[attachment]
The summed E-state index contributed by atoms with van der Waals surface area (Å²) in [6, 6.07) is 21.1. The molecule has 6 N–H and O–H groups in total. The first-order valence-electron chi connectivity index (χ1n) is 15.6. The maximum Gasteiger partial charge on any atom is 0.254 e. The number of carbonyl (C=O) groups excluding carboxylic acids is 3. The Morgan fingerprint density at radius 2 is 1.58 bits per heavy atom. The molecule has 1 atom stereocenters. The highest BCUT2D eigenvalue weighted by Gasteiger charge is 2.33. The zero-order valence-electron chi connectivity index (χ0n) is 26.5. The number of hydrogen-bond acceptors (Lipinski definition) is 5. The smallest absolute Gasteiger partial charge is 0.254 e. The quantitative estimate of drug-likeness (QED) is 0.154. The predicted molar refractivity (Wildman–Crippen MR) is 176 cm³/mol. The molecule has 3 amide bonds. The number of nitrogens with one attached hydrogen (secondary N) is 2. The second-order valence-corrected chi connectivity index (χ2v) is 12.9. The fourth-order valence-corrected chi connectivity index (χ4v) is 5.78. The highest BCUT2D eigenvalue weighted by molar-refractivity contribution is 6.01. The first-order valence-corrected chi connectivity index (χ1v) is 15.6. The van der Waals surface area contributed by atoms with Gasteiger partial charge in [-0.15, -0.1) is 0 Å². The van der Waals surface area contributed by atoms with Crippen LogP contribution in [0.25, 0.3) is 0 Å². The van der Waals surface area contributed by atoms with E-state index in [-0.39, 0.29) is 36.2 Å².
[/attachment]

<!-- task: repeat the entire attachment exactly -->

The summed E-state index contributed by atoms with van der Waals surface area (Å²) in [6, 6.07) is 21.1. The molecule has 6 N–H and O–H groups in total. The first-order valence-electron chi connectivity index (χ1n) is 15.6. The maximum Gasteiger partial charge on any atom is 0.254 e. The number of carbonyl (C=O) groups excluding carboxylic acids is 3. The Morgan fingerprint density at radius 2 is 1.58 bits per heavy atom. The molecule has 1 atom stereocenters. The highest BCUT2D eigenvalue weighted by Gasteiger charge is 2.33. The zero-order valence-electron chi connectivity index (χ0n) is 26.5. The number of hydrogen-bond acceptors (Lipinski definition) is 5. The smallest absolute Gasteiger partial charge is 0.254 e. The quantitative estimate of drug-likeness (QED) is 0.154. The predicted molar refractivity (Wildman–Crippen MR) is 176 cm³/mol. The molecule has 3 amide bonds. The number of nitrogens with one attached hydrogen (secondary N) is 2. The second-order valence-corrected chi connectivity index (χ2v) is 12.9. The fourth-order valence-corrected chi connectivity index (χ4v) is 5.78. The highest BCUT2D eigenvalue weighted by molar-refractivity contribution is 6.01. The first-order valence-corrected chi connectivity index (χ1v) is 15.6. The van der Waals surface area contributed by atoms with Gasteiger partial charge in [-0.15, -0.1) is 0 Å². The van der Waals surface area contributed by atoms with Crippen LogP contribution in [0.25, 0.3) is 0 Å². The van der Waals surface area contributed by atoms with E-state index in [-0.39, 0.29) is 36.2 Å².